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Our Perspectives on Safety section features expert viewpoints on current themes in patient safety, including interviews and written essays published monthly. Annual Perspectives highlight vital and emerging patient safety topics.

Latest Perspectives

Joan Stanley, PhD, NP, FAAN, FAANP; Bryan M. Gale, MA; Sarah E. Mossburg, RN, PhD |

This piece discusses how undergraduate professional nursing education integrates the topic of patient safety into classroom and clinical instruction, and how this affects patient safety as a whole.

Patricia McGaffigan, MS, RN, CPPS; Cindy Manaoat Van, MHSA, CPPS; Sarah E. Mossburg, RN, PhD |

This piece focuses on the importance of patient safety following the end of the public health emergency and how organizations can move beyond the pandemic.

All Perspectives (190)

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William S. Krimsky, MD |
Health care organizations throughout the world have identified Rapid Response Teams (RRTs) as a powerful intervention aimed at saving lives by identifying and intervening in patient care at the first sign of clinical deterioration or concern expressed by...
Dr. Berwick is President and Chief Executive Officer of the Institute for Healthcare Improvement (IHI). A pediatrician and professor at both Harvard Medical School and the Harvard School of Public Health, he is generally acknowledged as one of the foremost experts and leaders in health care quality and patient safety. He has published more than 100 articles and several books, has been the recipient of several major honors and awards, and was recently named an honorary Knight Commander of the British Empire by Queen Elizabeth II. In December 2004, he announced an IHI-led "Campaign to Save 100,000 Lives"—promoting the implementation of evidence-based interventions to improve patient safety and decrease mortality in six clinical areas. In less than a year, the campaign has already signed up nearly half the hospitals in the United States.
Translational research is all the rage in biomedicine. In its purest form, the concept refers to the translation of basic research discoveries into clinical applications, followed by patient-oriented studies to demonstrate benefit.(1) Increasingly, it also...
Dr. Carolyn Clancy has been the Director of the Agency for Healthcare Research and Quality (AHRQ) since 2003. Prior to becoming AHRQ Director, she led the Agency's Center for Outcomes and Effectiveness Research. A general internist and health services researcher, she has published widely in the peer reviewed literature on a variety of topics, ranging from quality improvement to primary care. She is a member of the Institute of Medicine and a Master of the American College of Physicians.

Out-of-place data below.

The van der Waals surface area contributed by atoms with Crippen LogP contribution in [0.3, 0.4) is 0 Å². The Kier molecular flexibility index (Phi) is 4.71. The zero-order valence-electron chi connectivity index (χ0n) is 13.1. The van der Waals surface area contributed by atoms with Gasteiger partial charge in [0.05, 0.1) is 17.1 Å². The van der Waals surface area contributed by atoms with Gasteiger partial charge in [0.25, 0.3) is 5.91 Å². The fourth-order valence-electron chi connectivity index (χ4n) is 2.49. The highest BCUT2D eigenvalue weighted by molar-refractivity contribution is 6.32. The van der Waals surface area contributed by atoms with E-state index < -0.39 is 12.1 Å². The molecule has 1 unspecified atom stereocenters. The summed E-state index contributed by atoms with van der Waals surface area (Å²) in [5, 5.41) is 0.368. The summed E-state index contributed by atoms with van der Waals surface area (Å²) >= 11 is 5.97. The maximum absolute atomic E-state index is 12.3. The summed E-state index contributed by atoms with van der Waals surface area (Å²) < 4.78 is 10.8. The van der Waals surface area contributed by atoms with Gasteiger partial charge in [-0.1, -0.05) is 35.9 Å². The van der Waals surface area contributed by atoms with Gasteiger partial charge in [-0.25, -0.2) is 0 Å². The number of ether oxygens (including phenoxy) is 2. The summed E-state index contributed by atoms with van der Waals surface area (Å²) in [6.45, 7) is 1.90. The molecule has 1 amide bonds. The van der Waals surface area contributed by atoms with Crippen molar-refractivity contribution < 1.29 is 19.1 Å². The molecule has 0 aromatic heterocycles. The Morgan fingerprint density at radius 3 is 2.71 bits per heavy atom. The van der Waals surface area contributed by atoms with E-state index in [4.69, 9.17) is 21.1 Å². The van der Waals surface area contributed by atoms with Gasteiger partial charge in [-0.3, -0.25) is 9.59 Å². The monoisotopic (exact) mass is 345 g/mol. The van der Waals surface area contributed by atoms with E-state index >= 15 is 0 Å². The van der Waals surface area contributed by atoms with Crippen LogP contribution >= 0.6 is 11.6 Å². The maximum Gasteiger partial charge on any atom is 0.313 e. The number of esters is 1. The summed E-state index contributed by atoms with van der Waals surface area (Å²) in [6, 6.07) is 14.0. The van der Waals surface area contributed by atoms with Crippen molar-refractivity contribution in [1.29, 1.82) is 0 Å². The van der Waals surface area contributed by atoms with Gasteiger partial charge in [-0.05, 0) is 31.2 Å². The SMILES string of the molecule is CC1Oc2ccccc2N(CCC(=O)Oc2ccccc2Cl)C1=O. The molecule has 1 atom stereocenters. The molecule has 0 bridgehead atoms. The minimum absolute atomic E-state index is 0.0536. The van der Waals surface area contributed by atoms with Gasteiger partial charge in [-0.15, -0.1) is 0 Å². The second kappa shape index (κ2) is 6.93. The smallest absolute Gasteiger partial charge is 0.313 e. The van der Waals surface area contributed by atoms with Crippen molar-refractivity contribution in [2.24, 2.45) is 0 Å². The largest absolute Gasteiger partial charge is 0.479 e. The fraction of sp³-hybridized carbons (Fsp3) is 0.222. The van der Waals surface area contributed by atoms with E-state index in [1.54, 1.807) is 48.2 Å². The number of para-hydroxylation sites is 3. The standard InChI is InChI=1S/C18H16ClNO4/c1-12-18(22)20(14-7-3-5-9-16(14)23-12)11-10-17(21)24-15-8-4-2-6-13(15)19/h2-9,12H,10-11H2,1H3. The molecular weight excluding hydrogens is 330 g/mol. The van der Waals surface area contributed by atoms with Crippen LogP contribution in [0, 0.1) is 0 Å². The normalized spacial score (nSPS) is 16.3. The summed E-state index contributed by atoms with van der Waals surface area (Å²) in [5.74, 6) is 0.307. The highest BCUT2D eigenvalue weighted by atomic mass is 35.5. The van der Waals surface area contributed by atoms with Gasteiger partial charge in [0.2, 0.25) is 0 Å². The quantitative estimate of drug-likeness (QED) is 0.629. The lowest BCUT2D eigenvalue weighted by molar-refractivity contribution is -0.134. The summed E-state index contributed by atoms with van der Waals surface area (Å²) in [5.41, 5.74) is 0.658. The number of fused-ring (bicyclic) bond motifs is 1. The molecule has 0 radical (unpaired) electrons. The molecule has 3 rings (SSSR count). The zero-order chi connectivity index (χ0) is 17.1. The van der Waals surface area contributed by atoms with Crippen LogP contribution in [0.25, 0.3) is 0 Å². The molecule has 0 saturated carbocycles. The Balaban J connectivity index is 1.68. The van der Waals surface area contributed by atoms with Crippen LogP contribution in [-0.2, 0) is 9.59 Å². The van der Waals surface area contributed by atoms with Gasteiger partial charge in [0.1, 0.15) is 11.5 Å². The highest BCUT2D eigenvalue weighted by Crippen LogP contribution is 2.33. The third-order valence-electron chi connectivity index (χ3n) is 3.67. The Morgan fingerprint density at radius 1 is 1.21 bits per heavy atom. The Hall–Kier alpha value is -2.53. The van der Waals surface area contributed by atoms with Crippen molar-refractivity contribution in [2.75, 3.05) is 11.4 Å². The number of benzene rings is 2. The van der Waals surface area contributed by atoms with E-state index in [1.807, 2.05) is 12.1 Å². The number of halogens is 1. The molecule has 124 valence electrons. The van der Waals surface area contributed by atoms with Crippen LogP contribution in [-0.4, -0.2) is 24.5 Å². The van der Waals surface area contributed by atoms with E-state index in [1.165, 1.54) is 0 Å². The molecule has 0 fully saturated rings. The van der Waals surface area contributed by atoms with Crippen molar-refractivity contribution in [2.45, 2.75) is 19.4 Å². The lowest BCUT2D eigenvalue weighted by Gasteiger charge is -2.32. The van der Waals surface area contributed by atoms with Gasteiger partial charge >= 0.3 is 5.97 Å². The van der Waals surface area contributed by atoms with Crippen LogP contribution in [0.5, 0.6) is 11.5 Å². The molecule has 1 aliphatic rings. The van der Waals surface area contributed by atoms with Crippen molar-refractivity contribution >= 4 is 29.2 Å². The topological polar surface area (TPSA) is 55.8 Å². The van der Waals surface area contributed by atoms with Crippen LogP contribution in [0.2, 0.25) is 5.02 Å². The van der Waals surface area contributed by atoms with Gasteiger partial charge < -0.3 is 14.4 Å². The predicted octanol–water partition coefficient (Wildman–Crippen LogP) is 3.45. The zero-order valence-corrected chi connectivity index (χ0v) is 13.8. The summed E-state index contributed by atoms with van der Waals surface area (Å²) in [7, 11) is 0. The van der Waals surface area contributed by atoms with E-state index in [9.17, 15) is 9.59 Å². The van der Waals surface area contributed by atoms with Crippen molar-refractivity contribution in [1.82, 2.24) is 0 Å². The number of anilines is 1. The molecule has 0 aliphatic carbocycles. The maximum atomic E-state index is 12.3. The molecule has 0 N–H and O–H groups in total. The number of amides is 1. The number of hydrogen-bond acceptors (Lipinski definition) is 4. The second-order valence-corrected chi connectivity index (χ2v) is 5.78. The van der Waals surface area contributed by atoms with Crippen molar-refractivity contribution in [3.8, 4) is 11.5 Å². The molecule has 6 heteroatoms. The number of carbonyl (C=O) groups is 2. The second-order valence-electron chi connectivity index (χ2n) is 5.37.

Linda H. Aiken, PhD, RN |
The goal set by the Institute of Medicine (IOM) in 1999 to reduce medical errors by half within 5 years has not been achieved. Opinion polls of consumers and health professionals show that concerns about patient safety remain high. Yet only 16% of hospital...
Barbara A. Blakeney, MS, RN, is President of the 150,000-member American Nurses Association (ANA). A nurse practitioner and expert in public health practice, policy, and primary care, Ms. Blakeney is on leave from the Boston Public Health Commission, where she has been director of health care services for the homeless. She is the recipient of numerous awards and has been named to Modern Healthcare Magazine's list of the 100 most influential people in health care for the past 3 years.
Kaveh G. Shojania, MD |
Five years ago, a widely publicized randomized trial reported a 90% reduction in the incidence of contrast dye-induced renal failure when patients were pretreated with acetylcysteine, an agent previously used to treat acetaminophen overdoses and bronchitis...
Peter J. Pronovost, MD, PhD, is Medical Director of the Johns Hopkins Center for Innovation in Quality Patient Care. A practicing anesthesiologist and critical care physician, he has appointments in both The Johns Hopkins University School of Medicine and its Bloomberg School of Public Health. Dr. Pronovost's research, which has focused on how to improve patient safety and quality in the ICU setting, has been characterized by a blend of methodologic sophistication and practical attention to the details of making change happen and making it stick. His many contributions include studies of the value of intensivists, of the use of daily goal cards on safety and communication, of an executive adopt-a-unit strategy, and of a comprehensive unit-based safety program. For this work, much of which has been supported by AHRQ, he was awarded the John M. Eisenberg Award in Research Achievement in 2004.
Five years ago, the Institute of Medicine report, To Err is Human, placed the issue of medical errors squarely in the public eye.(1) The report led to many calls for action, including increased reporting of medical errors and improved education for both...
In October 2004, in what immediately became a landmark paper in patient safety, Dr. Landrigan and his colleagues reported the results of their study on sleep deprivation and medical errors among interns. The AHRQ-funded study, published in the New England Journal of Medicine, revealed 36% more serious errors and 5.6 times more serious diagnostic errors among interns working a traditional schedule of more than 24 hours in a row than among interns working shorter shifts (1). We spoke with Dr. Landrigan, an Assistant Professor of Pediatrics at Harvard Medical School, about his research and his thoughts on how the study findings might affect residency training in the future.
P. Jeffrey Brady, MD, MPH; William B. Munier, MD, MBA; Irim Azam, MPH |
This piece, written by three leaders in AHRQ's research portfolio, covers future avenues for patient safety research and reviews current AHRQ projects.